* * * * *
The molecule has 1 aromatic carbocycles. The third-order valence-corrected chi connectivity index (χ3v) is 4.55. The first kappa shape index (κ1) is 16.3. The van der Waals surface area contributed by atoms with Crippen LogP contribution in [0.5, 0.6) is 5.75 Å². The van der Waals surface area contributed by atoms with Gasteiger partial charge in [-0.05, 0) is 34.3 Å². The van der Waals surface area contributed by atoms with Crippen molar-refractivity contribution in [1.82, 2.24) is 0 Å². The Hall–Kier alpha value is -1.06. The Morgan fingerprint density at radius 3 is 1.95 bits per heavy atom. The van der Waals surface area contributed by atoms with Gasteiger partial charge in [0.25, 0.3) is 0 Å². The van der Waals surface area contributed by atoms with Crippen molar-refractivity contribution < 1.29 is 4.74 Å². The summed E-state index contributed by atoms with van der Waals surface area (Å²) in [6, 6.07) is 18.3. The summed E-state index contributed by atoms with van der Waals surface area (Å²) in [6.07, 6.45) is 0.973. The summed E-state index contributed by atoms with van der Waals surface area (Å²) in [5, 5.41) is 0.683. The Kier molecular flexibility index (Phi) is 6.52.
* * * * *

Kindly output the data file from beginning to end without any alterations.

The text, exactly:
The molecule has 1 aromatic carbocycles. The third-order valence-corrected chi connectivity index (χ3v) is 4.55. The first kappa shape index (κ1) is 16.3. The van der Waals surface area contributed by atoms with Crippen LogP contribution in [0.5, 0.6) is 5.75 Å². The van der Waals surface area contributed by atoms with Gasteiger partial charge in [-0.05, 0) is 34.3 Å². The van der Waals surface area contributed by atoms with Crippen molar-refractivity contribution in [1.82, 2.24) is 0 Å². The Hall–Kier alpha value is -1.06. The Morgan fingerprint density at radius 3 is 1.95 bits per heavy atom. The van der Waals surface area contributed by atoms with Gasteiger partial charge in [0.25, 0.3) is 0 Å². The van der Waals surface area contributed by atoms with Crippen molar-refractivity contribution < 1.29 is 4.74 Å². The summed E-state index contributed by atoms with van der Waals surface area (Å²) in [6, 6.07) is 18.3. The summed E-state index contributed by atoms with van der Waals surface area (Å²) in [6.07, 6.45) is 0.973. The summed E-state index contributed by atoms with van der Waals surface area (Å²) in [5, 5.41) is 0.683. The Kier molecular flexibility index (Phi) is 6.52.